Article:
The number of false positives found on scans is very high.

A recent study found abnormalities on MRI scans in 97% of a group of 115 asymptomatic adults.

Unless there is an indication of a more sinister cause to your knee pain, or it is not improving despite treatment, x-rays and scans are usually not needed.

What Will a Chiropractor Do?

Correct diagnosis of your knee pain requires a detailed understanding of your condition and your medical history.

After going through this with you, a chiropractor will provide a thorough neuro-orthopaedic examination. This will help reveal the exact cause of your knee pain, as well as revealing the underlying factors that might have predisposed you to the problem.

All GCC registered chiropractors complete a 5-year full time degree, including a year of supervised practice in order to ensure they can do this effectively.

The physical examination of your knee will also extend to looking at the movement and muscular control of your foot, ankle and hip, as issues in these areas can sometimes have a knock-on effect on the knee joint.

Once your chiropractor has done all of this, they will explain their findings to you and advise what your best options are for managing it.

They will take in to account your preferences regarding treatment, your goals and the best evidence to tailor your treatment plan to your needs.

What are the treatment options for knee pain?

Once your chiropractor determines what the likely cause of your knee pain is, and that it is suitable for manual therapy, there are lots of options available!

Soft tissue techniques such as massage and trigger point release, dry needling (a form of medical acupuncture), mobilisation of the joints in the knee, hip, foot or ankle and kinesio-taping are all brilliant options for knee pain.

However, the one element of treatment that is essential for almost all knee pain is a gradual and targeted programme of home exercises.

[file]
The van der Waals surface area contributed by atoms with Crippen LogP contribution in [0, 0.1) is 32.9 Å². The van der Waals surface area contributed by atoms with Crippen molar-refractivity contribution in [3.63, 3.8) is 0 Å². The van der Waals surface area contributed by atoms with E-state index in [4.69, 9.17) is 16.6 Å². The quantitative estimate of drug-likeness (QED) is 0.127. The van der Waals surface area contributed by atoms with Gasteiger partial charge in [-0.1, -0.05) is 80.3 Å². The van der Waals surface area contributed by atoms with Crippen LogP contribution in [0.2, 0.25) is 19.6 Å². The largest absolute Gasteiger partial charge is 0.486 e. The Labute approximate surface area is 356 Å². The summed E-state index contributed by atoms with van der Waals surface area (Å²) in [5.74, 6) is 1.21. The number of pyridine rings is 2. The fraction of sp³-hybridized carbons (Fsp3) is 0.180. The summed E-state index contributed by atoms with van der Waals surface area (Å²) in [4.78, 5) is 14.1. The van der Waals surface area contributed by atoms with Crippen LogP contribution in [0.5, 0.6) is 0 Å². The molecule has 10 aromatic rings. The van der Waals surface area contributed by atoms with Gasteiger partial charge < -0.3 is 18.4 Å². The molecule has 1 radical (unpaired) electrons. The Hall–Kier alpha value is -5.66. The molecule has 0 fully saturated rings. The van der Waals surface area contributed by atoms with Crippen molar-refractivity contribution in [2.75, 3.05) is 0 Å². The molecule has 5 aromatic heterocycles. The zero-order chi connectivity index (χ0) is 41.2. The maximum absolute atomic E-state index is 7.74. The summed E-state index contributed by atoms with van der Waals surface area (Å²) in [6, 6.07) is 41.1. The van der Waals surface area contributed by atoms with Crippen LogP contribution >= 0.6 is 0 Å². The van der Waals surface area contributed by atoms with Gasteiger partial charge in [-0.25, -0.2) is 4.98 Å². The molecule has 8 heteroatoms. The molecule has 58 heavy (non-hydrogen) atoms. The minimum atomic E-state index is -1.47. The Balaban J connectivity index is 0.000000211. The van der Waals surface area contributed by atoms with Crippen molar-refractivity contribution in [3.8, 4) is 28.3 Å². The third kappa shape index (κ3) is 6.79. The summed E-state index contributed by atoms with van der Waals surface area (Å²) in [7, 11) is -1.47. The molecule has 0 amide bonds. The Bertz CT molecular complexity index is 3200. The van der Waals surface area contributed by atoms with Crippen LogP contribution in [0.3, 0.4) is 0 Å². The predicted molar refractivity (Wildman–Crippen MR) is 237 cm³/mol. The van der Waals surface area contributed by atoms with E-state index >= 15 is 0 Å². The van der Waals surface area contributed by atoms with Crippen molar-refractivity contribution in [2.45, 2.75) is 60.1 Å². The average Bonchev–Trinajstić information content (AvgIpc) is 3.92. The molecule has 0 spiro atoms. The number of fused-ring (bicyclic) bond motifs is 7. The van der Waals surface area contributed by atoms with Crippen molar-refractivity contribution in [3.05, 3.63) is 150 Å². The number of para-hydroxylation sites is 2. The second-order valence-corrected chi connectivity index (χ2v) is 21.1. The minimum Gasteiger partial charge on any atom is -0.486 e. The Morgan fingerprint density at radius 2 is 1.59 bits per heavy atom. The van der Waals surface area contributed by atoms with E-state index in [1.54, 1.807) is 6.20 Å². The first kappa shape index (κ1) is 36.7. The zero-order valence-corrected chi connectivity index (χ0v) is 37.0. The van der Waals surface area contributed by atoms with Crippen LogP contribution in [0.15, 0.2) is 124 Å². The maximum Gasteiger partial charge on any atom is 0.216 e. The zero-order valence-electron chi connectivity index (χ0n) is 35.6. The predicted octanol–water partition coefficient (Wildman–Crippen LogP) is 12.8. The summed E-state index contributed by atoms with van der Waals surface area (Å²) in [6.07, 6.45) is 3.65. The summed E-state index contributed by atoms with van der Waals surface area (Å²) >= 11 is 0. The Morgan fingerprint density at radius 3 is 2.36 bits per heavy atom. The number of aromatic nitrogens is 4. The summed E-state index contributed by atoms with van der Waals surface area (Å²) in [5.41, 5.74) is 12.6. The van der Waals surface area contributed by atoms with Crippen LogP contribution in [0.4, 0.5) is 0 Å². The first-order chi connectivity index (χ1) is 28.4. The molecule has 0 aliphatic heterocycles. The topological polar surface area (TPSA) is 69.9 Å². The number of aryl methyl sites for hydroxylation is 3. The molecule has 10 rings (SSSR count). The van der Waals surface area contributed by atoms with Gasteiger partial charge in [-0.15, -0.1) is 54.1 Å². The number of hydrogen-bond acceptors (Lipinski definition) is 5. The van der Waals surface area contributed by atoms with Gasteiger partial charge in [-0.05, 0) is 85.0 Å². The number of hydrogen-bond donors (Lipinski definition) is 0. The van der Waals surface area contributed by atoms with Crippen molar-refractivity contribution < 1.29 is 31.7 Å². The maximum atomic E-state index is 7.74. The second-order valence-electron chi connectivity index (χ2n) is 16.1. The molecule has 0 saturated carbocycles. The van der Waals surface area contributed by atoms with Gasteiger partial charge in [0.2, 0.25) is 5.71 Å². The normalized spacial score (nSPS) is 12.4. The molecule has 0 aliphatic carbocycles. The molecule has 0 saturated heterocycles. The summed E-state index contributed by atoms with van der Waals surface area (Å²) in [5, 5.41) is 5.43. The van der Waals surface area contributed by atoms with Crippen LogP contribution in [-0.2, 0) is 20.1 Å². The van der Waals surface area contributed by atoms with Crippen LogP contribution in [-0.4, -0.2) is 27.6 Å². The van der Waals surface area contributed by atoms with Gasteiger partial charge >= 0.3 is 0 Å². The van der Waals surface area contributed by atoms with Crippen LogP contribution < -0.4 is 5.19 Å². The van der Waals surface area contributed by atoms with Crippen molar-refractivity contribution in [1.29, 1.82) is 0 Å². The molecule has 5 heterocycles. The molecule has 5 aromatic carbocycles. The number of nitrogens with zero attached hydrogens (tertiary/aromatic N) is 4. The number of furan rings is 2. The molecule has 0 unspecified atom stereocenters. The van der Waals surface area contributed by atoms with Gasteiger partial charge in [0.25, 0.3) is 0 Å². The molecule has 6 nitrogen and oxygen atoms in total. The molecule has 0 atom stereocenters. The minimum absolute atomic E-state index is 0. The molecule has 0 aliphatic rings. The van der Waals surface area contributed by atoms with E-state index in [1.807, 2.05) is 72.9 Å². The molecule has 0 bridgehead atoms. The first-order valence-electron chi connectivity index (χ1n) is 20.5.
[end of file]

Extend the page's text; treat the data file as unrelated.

The type of exercises, their difficulty, and how far they are progressed will depend on your goals.

You need to do much more work to run a marathon than you do to be able to climb the stairs or walk to the shop, but exercises really are the lynch pin to helping knee problems recover and preventing them from recurring.

If conservative treatment options such as manual therapy and exercises are not successful in getting your knee pain under control, then the next step is to look at more invasive treatments.

This is the point that imaging may be a good idea and usually involves referral to an orthopaedic surgeon.

As long as there are no obvious structural changes, such as a ligament tear or rupture, the first line of invasive treatment is often an injection.

In most cases and injection would consist of a corticosteroid (a highly potent anti-inflammatory) and a local anaesthetic.

If this is also unsuccessful then there are surgical options available – the type of surgery used varies depending on what is causing your knee pain.

Conclusion

Broadly speaking, there are two types of knee pain: traumatic and non-traumatic.

Both usually respond to conservative management, but thorough assessment is essential to determine the correct course of action.

Chiropractors are trained to examine and treat knee problems, and can refer you to other specialists if conservative treatment or further investigation is necessary.

Most people with knee pain get better, and few require surgery.